Time is right for GCC states to set up universal internet access

Bahjat El Darwiche, Rawia Abdel Samad and Jad El Mir January 28, 2016 No Comments
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GoogleKayvan Shoaye RadkayvanshrHi-Tech Development Group LLCTime is right for GCC states to set up universal internet access2016-01-28 23:00:02Author Google+ Page

In the space of the last 20 years internet penetration has increased from 1 per cent of the world’s population to about 40 per cent today.

In the Middle East alone, more than half of the population now has online access, with the figure in the GCC at 75 per cent.

This impressive expansion of internet use and its ability to create jobs and stimulate economic growth is particularly important for the GCC, which is seeking sustainable growth despite low oil prices.

The GCC model of economic growth is already shifting from large government spending to economies driven by innovation. The internet should be at the centre of this new approach, given its ability to create new businesses and jobs. We estimate that bringing everyone online in the Middle East could add $380bn to regional economies, with about $40bn in the GCC alone.

To understand how to achieve universal digital inclusion, Strategy& undertook a major study on behalf of Facebook. We identified three markets that enable the internet to function: the connectivity market, which provides affordable and reliable ways to get online; the content market, which provides reasons for people to go online; and the retail market, the internet’s sales and service arm. Within these markets, we need mechanisms to remove obstacles to digital inclusion, by providing people with better-priced internet access, stronger reasons to go online, and education about how to use and benefit from the services on the internet.

The connectivity market needs to reduce prices while increasing and better-using capacity. Infrastructure related to spectrum and technology choices is the largest cost for connectivity market suppliers – such as internet providers and telecom operators. These suppliers need to invest in expensive infrastructure to cope with growing data demand, but also have to cut data prices substantially to make the internet universally affordable. To compound the challenge, data is unprofitable in some markets.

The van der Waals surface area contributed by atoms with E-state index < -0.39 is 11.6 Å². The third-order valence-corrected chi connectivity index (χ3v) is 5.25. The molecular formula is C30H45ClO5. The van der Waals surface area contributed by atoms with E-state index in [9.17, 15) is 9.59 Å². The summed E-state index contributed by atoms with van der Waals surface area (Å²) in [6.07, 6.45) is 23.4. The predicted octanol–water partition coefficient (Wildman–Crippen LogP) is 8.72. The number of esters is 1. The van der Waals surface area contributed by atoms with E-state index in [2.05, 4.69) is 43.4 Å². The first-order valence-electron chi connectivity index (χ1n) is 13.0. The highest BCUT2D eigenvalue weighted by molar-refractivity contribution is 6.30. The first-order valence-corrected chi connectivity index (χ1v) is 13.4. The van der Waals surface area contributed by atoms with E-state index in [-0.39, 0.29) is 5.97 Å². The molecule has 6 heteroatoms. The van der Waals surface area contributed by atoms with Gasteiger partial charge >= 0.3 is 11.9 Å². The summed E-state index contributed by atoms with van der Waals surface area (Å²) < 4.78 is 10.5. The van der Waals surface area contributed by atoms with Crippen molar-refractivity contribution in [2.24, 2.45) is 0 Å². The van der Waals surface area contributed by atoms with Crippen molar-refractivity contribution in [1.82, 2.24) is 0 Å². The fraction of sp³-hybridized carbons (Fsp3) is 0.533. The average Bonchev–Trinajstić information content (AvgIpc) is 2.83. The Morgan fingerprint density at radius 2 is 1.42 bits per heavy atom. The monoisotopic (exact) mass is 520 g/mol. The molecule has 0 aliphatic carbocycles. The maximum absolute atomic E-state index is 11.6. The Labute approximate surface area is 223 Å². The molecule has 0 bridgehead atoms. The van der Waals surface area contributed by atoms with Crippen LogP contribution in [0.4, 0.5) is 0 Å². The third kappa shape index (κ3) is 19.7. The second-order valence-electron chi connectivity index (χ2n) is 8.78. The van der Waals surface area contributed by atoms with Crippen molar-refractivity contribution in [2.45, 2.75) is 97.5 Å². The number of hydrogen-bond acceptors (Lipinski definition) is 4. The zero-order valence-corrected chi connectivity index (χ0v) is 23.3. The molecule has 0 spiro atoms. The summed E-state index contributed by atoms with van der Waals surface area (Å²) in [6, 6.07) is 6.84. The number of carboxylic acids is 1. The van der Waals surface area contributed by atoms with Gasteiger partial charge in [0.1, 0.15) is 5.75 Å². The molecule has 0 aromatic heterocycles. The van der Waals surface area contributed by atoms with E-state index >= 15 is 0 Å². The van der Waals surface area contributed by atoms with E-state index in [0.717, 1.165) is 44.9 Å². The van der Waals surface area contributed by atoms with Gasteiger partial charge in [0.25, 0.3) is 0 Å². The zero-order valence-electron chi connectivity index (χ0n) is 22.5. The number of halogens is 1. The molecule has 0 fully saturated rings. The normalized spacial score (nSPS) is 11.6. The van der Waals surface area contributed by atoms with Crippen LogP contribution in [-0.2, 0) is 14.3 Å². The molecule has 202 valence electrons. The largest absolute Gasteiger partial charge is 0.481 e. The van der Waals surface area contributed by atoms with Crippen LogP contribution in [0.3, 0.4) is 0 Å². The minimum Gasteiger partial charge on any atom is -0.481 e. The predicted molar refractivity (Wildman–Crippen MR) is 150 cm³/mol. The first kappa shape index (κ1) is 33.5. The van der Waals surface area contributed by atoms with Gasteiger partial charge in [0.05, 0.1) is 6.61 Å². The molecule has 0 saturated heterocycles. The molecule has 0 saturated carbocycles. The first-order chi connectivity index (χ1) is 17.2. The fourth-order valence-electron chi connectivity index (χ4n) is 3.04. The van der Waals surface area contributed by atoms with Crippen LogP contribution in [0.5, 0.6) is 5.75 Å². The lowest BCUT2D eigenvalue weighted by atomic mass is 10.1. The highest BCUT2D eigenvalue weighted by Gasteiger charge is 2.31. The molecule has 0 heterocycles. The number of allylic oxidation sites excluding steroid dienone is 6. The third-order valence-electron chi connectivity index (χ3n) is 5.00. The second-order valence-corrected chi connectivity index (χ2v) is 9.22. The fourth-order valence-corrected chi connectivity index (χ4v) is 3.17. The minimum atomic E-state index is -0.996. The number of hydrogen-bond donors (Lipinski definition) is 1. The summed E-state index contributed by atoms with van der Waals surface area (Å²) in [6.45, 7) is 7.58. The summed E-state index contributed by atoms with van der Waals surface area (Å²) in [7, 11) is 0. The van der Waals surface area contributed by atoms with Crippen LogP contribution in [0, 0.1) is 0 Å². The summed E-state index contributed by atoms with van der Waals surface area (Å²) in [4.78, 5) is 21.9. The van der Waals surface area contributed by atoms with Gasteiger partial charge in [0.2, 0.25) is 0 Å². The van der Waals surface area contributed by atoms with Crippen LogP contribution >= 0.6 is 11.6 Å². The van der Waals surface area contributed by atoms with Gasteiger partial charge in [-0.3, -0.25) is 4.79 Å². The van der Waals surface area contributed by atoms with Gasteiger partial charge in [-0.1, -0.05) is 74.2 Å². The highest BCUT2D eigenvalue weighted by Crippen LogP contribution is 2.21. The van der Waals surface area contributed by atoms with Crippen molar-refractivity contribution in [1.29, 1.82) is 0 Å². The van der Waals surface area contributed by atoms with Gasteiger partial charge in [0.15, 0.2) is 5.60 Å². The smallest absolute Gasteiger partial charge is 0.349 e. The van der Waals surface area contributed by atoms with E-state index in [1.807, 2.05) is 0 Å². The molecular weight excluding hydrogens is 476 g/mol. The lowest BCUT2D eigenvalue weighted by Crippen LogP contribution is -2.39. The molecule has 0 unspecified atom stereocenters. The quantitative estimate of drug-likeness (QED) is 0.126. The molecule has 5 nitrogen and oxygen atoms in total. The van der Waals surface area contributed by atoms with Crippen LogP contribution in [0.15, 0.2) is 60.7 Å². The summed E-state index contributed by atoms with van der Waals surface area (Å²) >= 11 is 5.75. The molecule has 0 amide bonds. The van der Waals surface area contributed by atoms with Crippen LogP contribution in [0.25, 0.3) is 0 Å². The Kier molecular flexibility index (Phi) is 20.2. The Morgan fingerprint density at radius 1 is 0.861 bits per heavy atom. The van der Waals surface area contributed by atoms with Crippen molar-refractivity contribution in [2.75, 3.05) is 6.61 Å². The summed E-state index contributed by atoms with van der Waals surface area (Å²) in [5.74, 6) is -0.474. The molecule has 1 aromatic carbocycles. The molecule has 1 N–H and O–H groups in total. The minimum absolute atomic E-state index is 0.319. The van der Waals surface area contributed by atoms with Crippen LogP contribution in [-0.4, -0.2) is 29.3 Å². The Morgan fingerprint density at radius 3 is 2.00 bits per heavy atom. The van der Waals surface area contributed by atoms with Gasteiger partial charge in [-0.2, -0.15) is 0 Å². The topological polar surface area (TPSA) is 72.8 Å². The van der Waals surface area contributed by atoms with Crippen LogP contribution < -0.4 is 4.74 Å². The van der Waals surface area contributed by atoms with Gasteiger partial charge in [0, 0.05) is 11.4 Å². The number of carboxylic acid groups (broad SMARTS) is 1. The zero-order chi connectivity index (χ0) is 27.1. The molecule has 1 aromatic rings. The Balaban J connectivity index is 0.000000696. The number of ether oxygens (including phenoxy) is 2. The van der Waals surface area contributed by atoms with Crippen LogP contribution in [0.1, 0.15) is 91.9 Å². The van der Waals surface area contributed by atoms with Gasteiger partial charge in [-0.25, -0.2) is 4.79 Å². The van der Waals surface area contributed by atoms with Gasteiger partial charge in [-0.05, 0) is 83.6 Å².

The first mechanism to meet the connectivity challenge is modernising the technology base by replacing obsolete second generation (2G) networks, a project that is already under way in the GCC.

The second is to lower the pressure on scarce spectrum resources by routing data through other channels, such as Wi-Fi. For example, the WiFi UAE initiative offers basic free online access at hundreds of locations, including the Dubai Metro. This is appropriate for the highly-urbanised GCC, which has some of the highest smartphone penetration rates in the world.

The third mechanism is to create more national and international data infrastructure, making the internet cheaper and data speed and quality better.

The content market needs to generate relevant material and services that will encourage people to go online, which means oversupplying content in an economically sustainable manner.

One mechanism is to provide more educational material, for which consumers are often willing to pay. Another is targeted e-government services, whether by moving government services online or through the smart city initiatives being introduced across the GCC. A third mechanism is economic opportunity content, such as enabling small businesses to reach more customers through online markets.

While the GCC has the most developed e-commerce in the Middle East, more can be done to facilitate the growth of online markets by ensuring regulations are appropriate to the digital age, and that there is a strong cybersecurity regime.

The retail market should educate and enlighten the digitally excluded about how the internet can transform their lives economically and socially. Mechanisms that enable people to experience the internet for the first time include learning centres that impart technology literacy through shared devices and pooled access.

In the GCC, the last significant segment of the population to connect to the internet, migrant workers, is increasingly going online thanks to cheaper and easier-to-use smartphones. Another mechanism is free or low-cost discovery of the internet through brand- and subscriber-subsidised access. The final retail mechanism is to combine access and usage through simplified value propositions, such as bundled access or pay-per-app plans.

GCC countries’ efforts to connect the whole region are an important step towards creating the universal internet access that will result in employment, improved incomes for those who are currently offline, and sustained growth. By removing barriers to digital inclusion, the result will be an internet very different from today’s, with far more users from lower-income groups. Internet content in the future will be as much about edification as gratification, providing education and opportunities for income generation.

The writers are with the consultancy Strategy&


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